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"If that was out of the question, then a managed approach to leaving and finding somewhere else so we didn't find ourselves homeless and all our activities having to stop.

"Instead we have had another lawyer's letter telling us we should have moved out by now."

Although they have always been separate entities, the Trust and the social landlord had long had a close relationship with community members serving on the boards of both organisations.

Connect has three premises in Wellhouse: The Hub, which is also the housing association's head office; Innerzone, which it rents from Wellhouse HA; and Hub Sports, which it owns.

The charity has been told it must move from The Hub, where it does not pay rent but pays for utilities, with immediate effect after refusing to sign a lease agreement and pay increased rates.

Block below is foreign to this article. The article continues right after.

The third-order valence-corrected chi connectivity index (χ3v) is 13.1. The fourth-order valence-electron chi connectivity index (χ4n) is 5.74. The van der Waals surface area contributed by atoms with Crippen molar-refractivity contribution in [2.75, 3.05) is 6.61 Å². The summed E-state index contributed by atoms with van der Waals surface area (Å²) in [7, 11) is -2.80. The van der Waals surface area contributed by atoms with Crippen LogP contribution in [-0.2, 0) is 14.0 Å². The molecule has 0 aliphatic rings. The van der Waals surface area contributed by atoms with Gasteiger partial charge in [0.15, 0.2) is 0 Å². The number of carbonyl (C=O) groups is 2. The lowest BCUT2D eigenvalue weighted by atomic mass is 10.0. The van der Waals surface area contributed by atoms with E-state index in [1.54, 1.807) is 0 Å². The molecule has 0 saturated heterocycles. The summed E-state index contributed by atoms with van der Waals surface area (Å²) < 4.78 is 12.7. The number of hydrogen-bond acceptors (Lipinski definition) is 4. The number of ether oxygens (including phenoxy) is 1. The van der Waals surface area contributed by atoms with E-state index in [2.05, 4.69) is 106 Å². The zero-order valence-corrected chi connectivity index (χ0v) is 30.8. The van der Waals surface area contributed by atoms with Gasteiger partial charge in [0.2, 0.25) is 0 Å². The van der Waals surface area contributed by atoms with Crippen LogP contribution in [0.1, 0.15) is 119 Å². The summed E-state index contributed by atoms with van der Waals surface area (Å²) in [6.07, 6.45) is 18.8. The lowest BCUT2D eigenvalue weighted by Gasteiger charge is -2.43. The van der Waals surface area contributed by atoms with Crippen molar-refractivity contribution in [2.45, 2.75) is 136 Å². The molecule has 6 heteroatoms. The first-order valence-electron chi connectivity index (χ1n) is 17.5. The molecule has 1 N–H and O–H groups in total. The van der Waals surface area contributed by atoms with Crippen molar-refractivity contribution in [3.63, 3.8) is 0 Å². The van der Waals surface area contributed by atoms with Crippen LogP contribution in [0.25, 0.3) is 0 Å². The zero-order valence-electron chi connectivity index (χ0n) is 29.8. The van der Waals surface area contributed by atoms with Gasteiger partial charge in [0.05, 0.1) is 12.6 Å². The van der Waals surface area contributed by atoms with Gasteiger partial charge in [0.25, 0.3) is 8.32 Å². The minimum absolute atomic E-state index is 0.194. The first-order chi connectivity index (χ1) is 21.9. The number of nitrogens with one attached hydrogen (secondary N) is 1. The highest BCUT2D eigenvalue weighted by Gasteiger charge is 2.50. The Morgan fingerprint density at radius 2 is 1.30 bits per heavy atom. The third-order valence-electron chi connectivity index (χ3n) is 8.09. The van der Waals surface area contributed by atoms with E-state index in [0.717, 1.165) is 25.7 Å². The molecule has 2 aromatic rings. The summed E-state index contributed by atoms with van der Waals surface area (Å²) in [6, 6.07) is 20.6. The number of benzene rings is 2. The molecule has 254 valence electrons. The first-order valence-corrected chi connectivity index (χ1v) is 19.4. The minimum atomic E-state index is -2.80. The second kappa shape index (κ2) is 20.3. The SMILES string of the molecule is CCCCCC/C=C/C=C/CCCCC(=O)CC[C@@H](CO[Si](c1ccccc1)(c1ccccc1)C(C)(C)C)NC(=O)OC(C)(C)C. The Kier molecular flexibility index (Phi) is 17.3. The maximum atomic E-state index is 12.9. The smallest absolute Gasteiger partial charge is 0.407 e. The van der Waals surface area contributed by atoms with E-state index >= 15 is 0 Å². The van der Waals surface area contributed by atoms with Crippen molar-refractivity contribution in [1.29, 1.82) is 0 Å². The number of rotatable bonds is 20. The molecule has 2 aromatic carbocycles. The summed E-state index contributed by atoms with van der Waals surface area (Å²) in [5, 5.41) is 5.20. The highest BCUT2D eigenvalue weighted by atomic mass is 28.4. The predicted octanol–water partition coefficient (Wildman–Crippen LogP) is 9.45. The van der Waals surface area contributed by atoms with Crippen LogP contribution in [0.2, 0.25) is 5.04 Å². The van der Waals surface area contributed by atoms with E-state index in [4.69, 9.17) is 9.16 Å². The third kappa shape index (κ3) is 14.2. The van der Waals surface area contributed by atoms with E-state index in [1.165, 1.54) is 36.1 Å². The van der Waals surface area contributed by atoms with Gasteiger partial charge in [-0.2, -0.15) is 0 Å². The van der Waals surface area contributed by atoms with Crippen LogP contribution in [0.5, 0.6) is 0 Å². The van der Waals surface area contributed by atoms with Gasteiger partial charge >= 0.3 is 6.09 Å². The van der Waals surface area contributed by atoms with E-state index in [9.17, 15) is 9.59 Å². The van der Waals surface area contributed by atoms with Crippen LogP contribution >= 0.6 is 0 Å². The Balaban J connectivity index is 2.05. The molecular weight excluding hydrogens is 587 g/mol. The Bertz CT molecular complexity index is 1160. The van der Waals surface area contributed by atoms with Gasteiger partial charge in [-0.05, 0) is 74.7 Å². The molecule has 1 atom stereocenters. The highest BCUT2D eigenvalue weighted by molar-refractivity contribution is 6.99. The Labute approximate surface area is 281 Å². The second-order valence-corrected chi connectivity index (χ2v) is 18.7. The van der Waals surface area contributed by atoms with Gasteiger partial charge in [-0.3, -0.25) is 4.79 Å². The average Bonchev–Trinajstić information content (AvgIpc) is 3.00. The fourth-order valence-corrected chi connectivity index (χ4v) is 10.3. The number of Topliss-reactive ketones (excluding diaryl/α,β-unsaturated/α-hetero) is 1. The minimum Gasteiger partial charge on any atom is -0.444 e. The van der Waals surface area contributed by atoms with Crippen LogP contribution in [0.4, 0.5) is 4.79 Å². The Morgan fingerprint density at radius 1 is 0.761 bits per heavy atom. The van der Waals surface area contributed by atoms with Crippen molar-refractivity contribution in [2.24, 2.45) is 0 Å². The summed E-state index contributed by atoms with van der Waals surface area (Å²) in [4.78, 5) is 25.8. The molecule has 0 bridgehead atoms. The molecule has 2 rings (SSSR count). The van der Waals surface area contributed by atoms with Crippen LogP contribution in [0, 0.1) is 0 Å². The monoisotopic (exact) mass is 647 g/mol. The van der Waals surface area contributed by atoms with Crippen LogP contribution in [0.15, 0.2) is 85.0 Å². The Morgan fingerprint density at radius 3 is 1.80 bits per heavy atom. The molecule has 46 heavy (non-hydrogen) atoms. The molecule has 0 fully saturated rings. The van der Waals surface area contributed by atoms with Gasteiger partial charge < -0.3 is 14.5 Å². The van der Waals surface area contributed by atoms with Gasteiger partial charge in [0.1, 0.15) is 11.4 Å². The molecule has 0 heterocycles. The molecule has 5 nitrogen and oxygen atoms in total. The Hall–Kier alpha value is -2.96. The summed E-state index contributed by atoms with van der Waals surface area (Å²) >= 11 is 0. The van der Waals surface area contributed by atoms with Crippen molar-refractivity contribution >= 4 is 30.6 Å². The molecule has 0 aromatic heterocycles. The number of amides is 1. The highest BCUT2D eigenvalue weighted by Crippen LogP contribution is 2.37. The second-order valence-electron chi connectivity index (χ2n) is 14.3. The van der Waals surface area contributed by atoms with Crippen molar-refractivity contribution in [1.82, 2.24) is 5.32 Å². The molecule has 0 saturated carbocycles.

It rents Innerzone from Wellhouse HA but the rent there has been more than doubled from £1000 per quarter to £2125, which it says it cannot afford.

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Bosses said losing The Hub and Innerzone would mean the end of more than half a dozen services.

Pauline Smith, chief executive of Connect, said: "We were instrumental in having The Hub built. It was always meant to be a community facility and it attracted external funding due to our work as a charity.

"When relationships are good you don't really think of these things but in hindsight we should have put ourselves on the paperwork as in ownership with them.

"But things had been going so well and there was a mutual benefit of what they would get out of us and what we would get out of them.

"Now we stand to lose our home in The Hub where we have been for 16 years.